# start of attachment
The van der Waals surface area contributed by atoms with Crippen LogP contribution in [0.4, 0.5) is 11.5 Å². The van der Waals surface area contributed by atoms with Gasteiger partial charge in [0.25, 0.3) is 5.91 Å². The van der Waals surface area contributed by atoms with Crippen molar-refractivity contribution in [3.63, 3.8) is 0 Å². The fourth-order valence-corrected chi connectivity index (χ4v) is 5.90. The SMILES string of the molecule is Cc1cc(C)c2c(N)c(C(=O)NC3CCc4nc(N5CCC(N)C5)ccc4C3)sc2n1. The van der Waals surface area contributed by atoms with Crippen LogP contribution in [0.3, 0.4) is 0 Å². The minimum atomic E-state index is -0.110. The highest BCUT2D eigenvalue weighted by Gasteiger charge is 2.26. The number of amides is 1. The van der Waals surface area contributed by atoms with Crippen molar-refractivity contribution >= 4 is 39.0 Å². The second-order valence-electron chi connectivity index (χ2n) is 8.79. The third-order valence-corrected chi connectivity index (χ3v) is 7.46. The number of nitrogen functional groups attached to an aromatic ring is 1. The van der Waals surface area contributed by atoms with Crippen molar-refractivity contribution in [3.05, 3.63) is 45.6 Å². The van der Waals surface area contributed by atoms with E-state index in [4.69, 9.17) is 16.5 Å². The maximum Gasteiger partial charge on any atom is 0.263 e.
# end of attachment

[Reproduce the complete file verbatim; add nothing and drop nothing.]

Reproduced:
The van der Waals surface area contributed by atoms with Crippen LogP contribution in [0.4, 0.5) is 11.5 Å². The van der Waals surface area contributed by atoms with Gasteiger partial charge in [0.25, 0.3) is 5.91 Å². The van der Waals surface area contributed by atoms with Crippen molar-refractivity contribution in [3.63, 3.8) is 0 Å². The fourth-order valence-corrected chi connectivity index (χ4v) is 5.90. The SMILES string of the molecule is Cc1cc(C)c2c(N)c(C(=O)NC3CCc4nc(N5CCC(N)C5)ccc4C3)sc2n1. The van der Waals surface area contributed by atoms with Crippen LogP contribution in [0.3, 0.4) is 0 Å². The minimum atomic E-state index is -0.110. The highest BCUT2D eigenvalue weighted by Gasteiger charge is 2.26. The number of amides is 1. The van der Waals surface area contributed by atoms with Crippen molar-refractivity contribution >= 4 is 39.0 Å². The second-order valence-electron chi connectivity index (χ2n) is 8.79. The third-order valence-corrected chi connectivity index (χ3v) is 7.46. The number of nitrogen functional groups attached to an aromatic ring is 1. The van der Waals surface area contributed by atoms with Crippen molar-refractivity contribution in [3.05, 3.63) is 45.6 Å². The van der Waals surface area contributed by atoms with E-state index in [4.69, 9.17) is 16.5 Å². The maximum Gasteiger partial charge on any atom is 0.263 e.